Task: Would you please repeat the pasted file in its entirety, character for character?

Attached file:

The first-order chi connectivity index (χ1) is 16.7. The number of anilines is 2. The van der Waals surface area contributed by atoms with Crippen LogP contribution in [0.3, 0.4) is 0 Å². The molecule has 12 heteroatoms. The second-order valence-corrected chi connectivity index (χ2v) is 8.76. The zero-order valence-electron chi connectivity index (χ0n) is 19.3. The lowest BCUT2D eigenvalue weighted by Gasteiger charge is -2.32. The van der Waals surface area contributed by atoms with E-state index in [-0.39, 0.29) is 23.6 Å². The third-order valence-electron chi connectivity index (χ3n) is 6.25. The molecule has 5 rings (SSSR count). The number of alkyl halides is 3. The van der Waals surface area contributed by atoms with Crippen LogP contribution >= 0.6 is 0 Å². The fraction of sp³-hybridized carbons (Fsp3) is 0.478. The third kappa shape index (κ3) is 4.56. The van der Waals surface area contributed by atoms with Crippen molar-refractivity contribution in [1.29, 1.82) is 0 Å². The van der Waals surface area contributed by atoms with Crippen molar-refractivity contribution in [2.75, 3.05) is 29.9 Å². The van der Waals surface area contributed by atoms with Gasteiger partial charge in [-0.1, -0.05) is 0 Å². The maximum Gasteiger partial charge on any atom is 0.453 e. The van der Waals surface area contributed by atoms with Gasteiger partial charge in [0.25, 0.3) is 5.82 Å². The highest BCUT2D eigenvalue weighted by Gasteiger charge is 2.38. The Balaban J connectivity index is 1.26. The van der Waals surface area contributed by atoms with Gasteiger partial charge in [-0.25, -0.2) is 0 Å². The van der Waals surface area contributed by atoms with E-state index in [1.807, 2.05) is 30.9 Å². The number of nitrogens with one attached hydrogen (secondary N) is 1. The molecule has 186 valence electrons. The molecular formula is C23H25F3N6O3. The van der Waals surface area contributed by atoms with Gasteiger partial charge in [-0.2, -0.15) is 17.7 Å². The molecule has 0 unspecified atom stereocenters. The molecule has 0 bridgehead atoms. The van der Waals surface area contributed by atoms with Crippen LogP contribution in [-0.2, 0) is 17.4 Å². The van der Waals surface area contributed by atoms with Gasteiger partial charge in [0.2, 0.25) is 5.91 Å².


The first-order chi connectivity index (χ1) is 16.7. The number of anilines is 2. The van der Waals surface area contributed by atoms with Crippen LogP contribution in [0.3, 0.4) is 0 Å². The molecule has 12 heteroatoms. The second-order valence-corrected chi connectivity index (χ2v) is 8.76. The zero-order valence-electron chi connectivity index (χ0n) is 19.3. The lowest BCUT2D eigenvalue weighted by Gasteiger charge is -2.32. The van der Waals surface area contributed by atoms with E-state index in [-0.39, 0.29) is 23.6 Å². The third-order valence-electron chi connectivity index (χ3n) is 6.25. The molecule has 5 rings (SSSR count). The number of alkyl halides is 3. The van der Waals surface area contributed by atoms with Crippen LogP contribution >= 0.6 is 0 Å². The fraction of sp³-hybridized carbons (Fsp3) is 0.478. The third kappa shape index (κ3) is 4.56. The van der Waals surface area contributed by atoms with Crippen molar-refractivity contribution in [1.29, 1.82) is 0 Å². The van der Waals surface area contributed by atoms with Crippen molar-refractivity contribution in [2.75, 3.05) is 29.9 Å². The van der Waals surface area contributed by atoms with Gasteiger partial charge in [-0.1, -0.05) is 0 Å². The maximum Gasteiger partial charge on any atom is 0.453 e. The van der Waals surface area contributed by atoms with Gasteiger partial charge in [0.25, 0.3) is 5.82 Å². The highest BCUT2D eigenvalue weighted by Gasteiger charge is 2.38. The Balaban J connectivity index is 1.26. The van der Waals surface area contributed by atoms with Gasteiger partial charge in [-0.25, -0.2) is 0 Å². The van der Waals surface area contributed by atoms with E-state index in [1.807, 2.05) is 30.9 Å². The number of nitrogens with one attached hydrogen (secondary N) is 1. The molecule has 186 valence electrons. The molecular formula is C23H25F3N6O3. The van der Waals surface area contributed by atoms with Gasteiger partial charge in [-0.2, -0.15) is 17.7 Å². The molecule has 0 unspecified atom stereocenters. The molecule has 0 bridgehead atoms. The van der Waals surface area contributed by atoms with Crippen LogP contribution in [-0.2, 0) is 17.4 Å². The van der Waals surface area contributed by atoms with Gasteiger partial charge in [0.2, 0.25) is 5.91 Å².